Betrayal by Harold Pinter at Boston Center for the Arts Calderwood Pavilion
* Additional fees apply.
All offers for Betrayal have expired.
The last date listed for Betrayal was Saturday June 5, 2010 / 3:00pm.
Currently at Calderwood Pavilion at the Boston Center for the Arts:
- Full Price:
- $45.00 - $60.00
- Our Price:
- $22.50 - $30.00
Sometimes "livin' large" is no kind of living at all. At least not when you're tipping the scales at 600 pounds like Charlie, the moving (but nearly immobile) protagonist of The Whale. Since the death of his boyfriend, Charlie has confined himself to his small Idaho apartment and is eating himself to death. His only friend, a nurse, nearly kills him with kindness while his only acquaintance, a troubled young missionary, is determined to rescue his soul. Unwilling to seek medical treatment despite his rapidly declining health, Charlie instead attempts to reconnect with the teenage daughter he hasn't seen in 15 years. Obie Award-winning playwright Samuel D. Hunter (A Bright New Boise) wrote this humorous and devastating drama that won the 2013 Lucille Lortel Award for Outstanding Play. Learn More
Reviews & Ratings
“Seemingly the most accessible of Mr. Pinter's major works, Betrayal draws you into a situation you think you know all too well, from literature if not life: the romantic triangle. But by unsettling degrees, you realize that not one of the trio involved in that relationship knows the whole story,”--Ben Brantley.
Roxbury resident Lyralen Kaye, is producing artistic director for an upcoming production of Betrayal by Nobel Laureate Harold Pinter. A collaboration of Another Country Productions (ACP) and the Factory Theatre, the production is a cast with Meisner-trained actors, who bring to life a lighter modern vision of the age-old topics of truth, temptation and fantasy.
“Pinter’s work is full of pauses and subtext, creating a world of subtlety in which what is not said is as important as what is,” said Kaye. “Our acting aesthetic capitalizes on the unsaid nuances of human communication. In the Meisner-driven aesthetic, audiences aren’t presented with a story; they live it vicariously through actors who are taught to create real relationships with each other. We’re excited to take audiences to the heart of infidelity and to give them a new experience of temptation."
The Factory Theatre’s Executive Director and Co-Producer Greg Jutkiewicz, is also enthusiastic about the technique. “I could see from my first collaboration with Lyralen and ACP in 2009 that audiences recognized something different in the style of acting. They told me everything felt more real, and they kept coming back.”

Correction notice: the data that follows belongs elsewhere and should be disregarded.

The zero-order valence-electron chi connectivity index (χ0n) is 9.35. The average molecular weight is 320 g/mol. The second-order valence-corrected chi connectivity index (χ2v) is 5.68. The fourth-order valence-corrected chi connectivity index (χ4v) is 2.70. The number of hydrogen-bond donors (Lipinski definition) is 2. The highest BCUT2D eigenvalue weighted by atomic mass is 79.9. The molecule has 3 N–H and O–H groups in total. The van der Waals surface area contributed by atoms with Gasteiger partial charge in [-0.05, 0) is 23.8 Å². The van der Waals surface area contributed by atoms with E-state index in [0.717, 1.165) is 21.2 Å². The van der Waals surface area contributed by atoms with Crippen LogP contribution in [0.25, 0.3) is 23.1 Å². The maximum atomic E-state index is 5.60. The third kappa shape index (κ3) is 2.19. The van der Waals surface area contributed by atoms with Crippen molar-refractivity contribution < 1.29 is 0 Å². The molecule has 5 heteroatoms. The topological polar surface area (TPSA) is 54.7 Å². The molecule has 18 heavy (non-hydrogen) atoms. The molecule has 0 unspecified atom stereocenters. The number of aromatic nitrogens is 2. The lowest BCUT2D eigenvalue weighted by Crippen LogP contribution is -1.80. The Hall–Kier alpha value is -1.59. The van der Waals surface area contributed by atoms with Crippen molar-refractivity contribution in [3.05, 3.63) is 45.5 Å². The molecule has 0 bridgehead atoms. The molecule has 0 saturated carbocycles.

Director Gail Phaneuf’s vision adds to this reality. Rich with layers of subtext and inchoate desire, this production of Betrayal will reach beyond conventional expectations, exploring infidelity as a world two lovers embrace as a haven. This dislocated reality is the fascination of director Phaneuf’s vision, deflecting the common rush to judgment reaction.
“With famous athletes and politicians continually revealing their inability to resist temptation, and statistics identifying as many as 50 percent of marriages have affairs in their past or future, the question needs to be asked: why do affairs happen?” says Phaneuf. “This play reveals the struggle of complicated longing, and lets audiences understand the nature of forbidden temptation.”
Phaneuf’s view of the infidelity at the heart of the play reflects the desire for fantasy and a secret life, as well as its inevitable consequences. “It’s like a domino effect; once you step into it, there’s no going back. As soon as the cross-over is made, you’ve stepped into an unreal world. That illusion is what we’ll explore through our creative vision. There’s wonderful freedom as a director to create the ‘sub-textual life’ within the characters and storyline. And equally challenging, Pinter is a playwright who trusts and relies on the actor’s process.”
In theme, Betrayal is a departure for Another Country, who until now have only produced new works featuring underrepresented voices. “We’ve focused very much on bringing new voices to the stage, so it’s no surprise that the writing is what gets the attention in our productions,” says Managing Director Judy Sclarsky. “Betrayal is an opportunity to turn the audience's attention to the acting aesthetic about which we are equally passionate.”
Cast in the production are Wayne Fritsche, Lyralen Kaye, Robert Kropf and James Wilcox.